Oh-oh yes, we’re the great pretenders
Accepting that government is legitimate
Our need is such that we pretend too much
While freedom grows dimmer by the minute.

So, what do we freedom-lovers do? Direct “head-on” confrontations with apologists for statism rarely do any mind-changing on their side. They just dig in their heels and get angry at us. I’m therefore going to try an approach that focuses on my principles when I am asked about a problem, such as “What do we do about the poor?” A dialogue might ensue like this:

The statist: So, Peter, don’t you think we need to provide more government help to the poor in our country?

Me: No, I am opposed to forcing anyone through the government or by any other means to help someone. I will help others to the extent that I am able and perhaps set an example for others. But I will always uphold any person’s right to decide how much they will help the poor, including their decision to not help at all.

The statist: But without government help, some of these people will starve to death! Surely you’re not in favor of just ending all government assistance to the poor.

Me: It’s not really the government that helps the poor anyway. Any money that is channeled through the government to the needy is first taken by force from those who have it. I can never countenance the use of violence against someone who has done no physical harm to another or his property. That’s my position; you may have a different one.

The Statist:  Sounds to me that you are looking for an excuse to not have the government do what it’s supposed to do.

Me:  You and I have different opinions about government. You are entitled to your opinion. I will never FORCE you to accept mine, and I hope you won’t force me to accept yours. I seek foremost a society that doesn’t solve or attempt to solve problems by the initiation of violence. That is only creating another problem.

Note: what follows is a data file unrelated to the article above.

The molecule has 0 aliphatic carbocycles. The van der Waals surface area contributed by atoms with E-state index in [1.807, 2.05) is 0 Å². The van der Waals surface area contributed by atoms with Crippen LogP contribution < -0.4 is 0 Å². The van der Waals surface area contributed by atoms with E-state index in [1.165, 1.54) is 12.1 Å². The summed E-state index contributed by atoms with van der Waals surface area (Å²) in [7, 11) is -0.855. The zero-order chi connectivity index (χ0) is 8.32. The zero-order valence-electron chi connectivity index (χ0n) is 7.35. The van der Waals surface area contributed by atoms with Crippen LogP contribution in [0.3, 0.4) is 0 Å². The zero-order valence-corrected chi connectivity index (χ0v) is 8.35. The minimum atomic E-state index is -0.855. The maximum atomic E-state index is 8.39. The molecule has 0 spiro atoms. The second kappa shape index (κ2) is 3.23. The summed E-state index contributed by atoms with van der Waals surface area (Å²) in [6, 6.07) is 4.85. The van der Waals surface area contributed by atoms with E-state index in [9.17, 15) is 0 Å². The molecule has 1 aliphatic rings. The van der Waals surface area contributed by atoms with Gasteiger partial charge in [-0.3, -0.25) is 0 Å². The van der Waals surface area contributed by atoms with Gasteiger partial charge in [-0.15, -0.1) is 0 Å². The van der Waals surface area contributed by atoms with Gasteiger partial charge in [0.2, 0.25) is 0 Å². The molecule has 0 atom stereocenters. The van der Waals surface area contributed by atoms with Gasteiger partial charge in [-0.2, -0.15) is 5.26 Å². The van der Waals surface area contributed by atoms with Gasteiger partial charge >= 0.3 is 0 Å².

The Statist: Well, you sound like you have lofty ideals, but I am more practical. I want to see help given to those who truly need it. Whatever it takes.

Me:  Again, that is your opinion. I guess I want to approach society like a doctor is supposed to approach a patient: first do no harm. Only when I can be sure that I am not initiating violence against someone, then I will consider various approaches to solving a problem. But for me, any means – ANY means – that entails the initiation of force no matter how subtle or hidden that force may be, is prohibited. I respect your opinion (actually I don’t, but I might say so) as long as you are not requiring the use of force to achieve the desired ends.

The Statist:  Well, proper government doesn’t entail the use of violence.

Me: Hmmm. Maybe you want to re-examine that notion. If you would like to honestly and openly discuss the nature of government sometime, I would be happy to do so. But until then, we probably don’t have much else to discuss. Have a good day.

At this point, I can only hope that a seed was planted in the statist’s mind to really examine the nature of government. On to the next statist!

Vahram Diehl joins Peter once again to discuss education.


Vahram Diehl joins Peter once again to discuss education and his journey to anarchist philosophy.

Lawrence Ludlow, co-founder of the Summum Bonum Learning Center in San Diego.

Bill Buppert of joins Peter for yet another lively discussion/

Dr. Peter Gray, research professor of psychology at Boston College, discusses why school is a prison.